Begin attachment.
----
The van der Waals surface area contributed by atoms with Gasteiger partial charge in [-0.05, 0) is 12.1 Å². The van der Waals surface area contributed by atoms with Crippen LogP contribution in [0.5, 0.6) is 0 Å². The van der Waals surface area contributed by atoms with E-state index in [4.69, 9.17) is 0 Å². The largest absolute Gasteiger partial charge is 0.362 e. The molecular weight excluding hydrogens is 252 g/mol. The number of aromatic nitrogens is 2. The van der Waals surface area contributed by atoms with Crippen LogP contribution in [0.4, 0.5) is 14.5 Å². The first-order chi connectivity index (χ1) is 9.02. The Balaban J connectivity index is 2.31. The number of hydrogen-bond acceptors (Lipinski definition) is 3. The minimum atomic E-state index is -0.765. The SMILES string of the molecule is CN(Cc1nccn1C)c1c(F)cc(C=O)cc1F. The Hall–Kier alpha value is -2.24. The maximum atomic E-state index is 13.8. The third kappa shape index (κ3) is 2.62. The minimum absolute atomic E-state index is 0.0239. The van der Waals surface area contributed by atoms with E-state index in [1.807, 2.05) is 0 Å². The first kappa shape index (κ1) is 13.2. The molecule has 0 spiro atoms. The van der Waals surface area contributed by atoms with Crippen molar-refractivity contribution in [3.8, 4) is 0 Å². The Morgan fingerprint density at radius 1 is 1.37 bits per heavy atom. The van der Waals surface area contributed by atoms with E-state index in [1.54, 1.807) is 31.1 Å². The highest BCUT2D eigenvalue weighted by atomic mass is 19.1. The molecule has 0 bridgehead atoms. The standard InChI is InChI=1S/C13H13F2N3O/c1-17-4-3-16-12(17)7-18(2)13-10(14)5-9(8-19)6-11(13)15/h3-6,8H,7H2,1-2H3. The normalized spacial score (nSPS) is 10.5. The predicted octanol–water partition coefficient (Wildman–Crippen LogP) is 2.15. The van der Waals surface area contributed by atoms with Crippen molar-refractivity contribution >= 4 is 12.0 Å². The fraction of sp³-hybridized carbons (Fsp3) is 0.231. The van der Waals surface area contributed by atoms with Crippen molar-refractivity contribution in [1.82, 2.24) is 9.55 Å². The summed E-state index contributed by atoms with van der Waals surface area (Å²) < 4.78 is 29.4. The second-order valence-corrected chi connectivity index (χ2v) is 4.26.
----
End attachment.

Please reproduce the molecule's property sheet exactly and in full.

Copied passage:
The van der Waals surface area contributed by atoms with Gasteiger partial charge in [-0.05, 0) is 12.1 Å². The van der Waals surface area contributed by atoms with Crippen LogP contribution in [0.5, 0.6) is 0 Å². The van der Waals surface area contributed by atoms with E-state index in [4.69, 9.17) is 0 Å². The largest absolute Gasteiger partial charge is 0.362 e. The molecular weight excluding hydrogens is 252 g/mol. The number of aromatic nitrogens is 2. The van der Waals surface area contributed by atoms with Crippen LogP contribution in [0.4, 0.5) is 14.5 Å². The first-order chi connectivity index (χ1) is 9.02. The Balaban J connectivity index is 2.31. The number of hydrogen-bond acceptors (Lipinski definition) is 3. The minimum atomic E-state index is -0.765. The SMILES string of the molecule is CN(Cc1nccn1C)c1c(F)cc(C=O)cc1F. The Hall–Kier alpha value is -2.24. The maximum atomic E-state index is 13.8. The third kappa shape index (κ3) is 2.62. The minimum absolute atomic E-state index is 0.0239. The van der Waals surface area contributed by atoms with E-state index in [1.807, 2.05) is 0 Å². The first kappa shape index (κ1) is 13.2. The molecule has 0 spiro atoms. The van der Waals surface area contributed by atoms with Crippen molar-refractivity contribution in [3.8, 4) is 0 Å². The Morgan fingerprint density at radius 1 is 1.37 bits per heavy atom. The van der Waals surface area contributed by atoms with E-state index in [1.54, 1.807) is 31.1 Å². The highest BCUT2D eigenvalue weighted by atomic mass is 19.1. The molecule has 0 bridgehead atoms. The standard InChI is InChI=1S/C13H13F2N3O/c1-17-4-3-16-12(17)7-18(2)13-10(14)5-9(8-19)6-11(13)15/h3-6,8H,7H2,1-2H3. The normalized spacial score (nSPS) is 10.5. The predicted octanol–water partition coefficient (Wildman–Crippen LogP) is 2.15. The van der Waals surface area contributed by atoms with Crippen molar-refractivity contribution >= 4 is 12.0 Å². The fraction of sp³-hybridized carbons (Fsp3) is 0.231. The van der Waals surface area contributed by atoms with Crippen molar-refractivity contribution in [1.82, 2.24) is 9.55 Å². The summed E-state index contributed by atoms with van der Waals surface area (Å²) < 4.78 is 29.4. The second-order valence-corrected chi connectivity index (χ2v) is 4.26.